A Time and Place for Elimination Diets

Elimination diets, a tool generally used for identifying food sensitivities, have become a big part of diet culture. A lot of the time, because they involve removing inflammatory foods, weight loss is a natural result, and that’s exactly why people have latched onto them and have created another opportunity for unsustainability in dieting.

Elimination Diets Should Not Be Long-Term

The thing is, elimination diets are not intended to be long-term or turned into lifestyles. They are overused, and, by definition, short-term tools to help manage health symptoms and discover potential root causes of health issues. You take potential irritants out, allow your body to calm down as symptoms are alleviated, and then reintroduce foods back in, one by one, to determine what’s causing the problem.

Whole30 is probably the most popular elimination diet out there. Full transparency: I have done it, and it taught me a lot about my body, although I do find it too restrictive with a lot of unnecessary rules. More on that another day.


There are two goals that the Whole30 authors lay out: identifying food intolerances, and essentially resetting your taste buds to limit reliance on junk food. This is where things get a little hairy when it comes to diet culture.

Anti-diet culture generally looks down upon identifying anything as junk food, and while I agree to an extent, I believe that it’s really important for us to understand the ingredients that are in our food and make informed decisions about what we’re eating. Some food is truly just made of junk.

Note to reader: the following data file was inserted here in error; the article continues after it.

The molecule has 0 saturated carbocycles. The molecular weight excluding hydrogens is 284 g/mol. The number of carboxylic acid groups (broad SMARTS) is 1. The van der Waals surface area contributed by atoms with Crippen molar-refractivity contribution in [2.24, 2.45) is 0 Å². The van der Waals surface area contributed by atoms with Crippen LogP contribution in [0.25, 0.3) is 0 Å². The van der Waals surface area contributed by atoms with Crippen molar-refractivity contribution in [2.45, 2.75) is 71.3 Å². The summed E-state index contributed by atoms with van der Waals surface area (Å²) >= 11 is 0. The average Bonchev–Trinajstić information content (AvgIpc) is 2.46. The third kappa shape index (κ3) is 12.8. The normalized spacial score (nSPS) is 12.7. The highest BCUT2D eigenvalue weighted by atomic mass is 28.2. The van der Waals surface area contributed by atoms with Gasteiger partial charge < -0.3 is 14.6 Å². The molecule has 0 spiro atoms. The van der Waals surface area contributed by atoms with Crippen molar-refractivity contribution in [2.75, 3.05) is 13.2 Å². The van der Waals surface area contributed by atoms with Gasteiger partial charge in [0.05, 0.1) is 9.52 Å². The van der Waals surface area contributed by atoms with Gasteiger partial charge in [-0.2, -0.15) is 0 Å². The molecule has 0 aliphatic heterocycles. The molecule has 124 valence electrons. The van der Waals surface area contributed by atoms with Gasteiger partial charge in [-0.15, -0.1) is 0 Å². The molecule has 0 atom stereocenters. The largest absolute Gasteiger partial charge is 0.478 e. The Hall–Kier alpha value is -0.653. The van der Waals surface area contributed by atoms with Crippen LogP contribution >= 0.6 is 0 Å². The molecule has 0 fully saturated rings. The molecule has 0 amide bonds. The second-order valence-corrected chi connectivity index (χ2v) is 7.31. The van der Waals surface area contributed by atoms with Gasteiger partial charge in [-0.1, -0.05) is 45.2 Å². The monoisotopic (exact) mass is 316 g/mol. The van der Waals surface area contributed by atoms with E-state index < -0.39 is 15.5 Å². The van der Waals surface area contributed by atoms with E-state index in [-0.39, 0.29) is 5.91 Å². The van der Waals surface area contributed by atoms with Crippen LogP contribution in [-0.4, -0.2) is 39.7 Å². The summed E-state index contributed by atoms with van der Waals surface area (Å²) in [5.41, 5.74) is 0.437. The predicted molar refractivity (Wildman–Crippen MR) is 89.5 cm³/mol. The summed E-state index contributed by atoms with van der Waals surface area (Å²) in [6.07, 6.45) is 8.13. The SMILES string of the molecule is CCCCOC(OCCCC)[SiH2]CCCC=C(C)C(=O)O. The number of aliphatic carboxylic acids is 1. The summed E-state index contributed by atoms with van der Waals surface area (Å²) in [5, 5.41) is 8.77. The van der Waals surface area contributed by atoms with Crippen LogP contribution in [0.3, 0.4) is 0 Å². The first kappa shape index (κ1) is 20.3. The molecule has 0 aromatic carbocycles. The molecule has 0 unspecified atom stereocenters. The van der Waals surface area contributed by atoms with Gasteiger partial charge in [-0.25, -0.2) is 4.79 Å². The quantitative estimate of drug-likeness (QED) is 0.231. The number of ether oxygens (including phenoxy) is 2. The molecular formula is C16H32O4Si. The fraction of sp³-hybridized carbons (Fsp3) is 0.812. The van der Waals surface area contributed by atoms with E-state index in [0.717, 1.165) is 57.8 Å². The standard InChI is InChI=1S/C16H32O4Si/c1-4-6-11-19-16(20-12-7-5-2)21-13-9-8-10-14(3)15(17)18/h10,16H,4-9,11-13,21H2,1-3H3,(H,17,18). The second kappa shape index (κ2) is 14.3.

Does that mean you can’t enjoy it once in a while if you want to? No! Mindful eating does ask you to eat foods that make you feel good, and naturally these tend to be foods that are healthful and made with whole ingredients, but sometimes a Twinky just does the trick, man. The key is making the decision from an informed perspective.

Anyway, back to Whole30. Most people I talk to don’t follow the program correctly, especially because a properly done Whole30 is more like Whole45 or Whole60 when you factor in the time it takes to reintroduce food categories.

The name is pretty misleading. I often see the folks who use it for weight loss end up going ham on day 31 and the whole point of the program becomes moot. If symptoms come back, you can’t pinpoint why, and any weight you lost is probably going to come back because the program was used as a diet, which we know doesn’t work.

The Low-FODMAP Diet

The Low-FODMAP diet is another elimination diet that’s gone mainstream. This one is typically recommended for those suffering from SIBO (small intestinal bacterial overgrowth), and removes categories of carbohydrates that may be inflammatory to the body.

I wouldn’t recommend this to anyone if they didn’t have to do it. It’s restrictive and really not intuitive, and should be done in partnership with a healthcare professional who is familiar with the protocol (whether that’s someone like me, an RD your doctor recommends, or a GI specialist).

Some of the FODMAP categories include prebiotic foods—i.e. foods that feed the probiotics, good bacteria, in your gut. If the diet is done incorrectly and the restriction period goes on for too long, the probiotics in your gut go without the food they need to proliferate, which can ultimately cause even more problems. More on that here.

These are just a couple examples of elimination diets that have become overused and promoted outside of their original purpose.

How I Use an Elimination Diet in My Program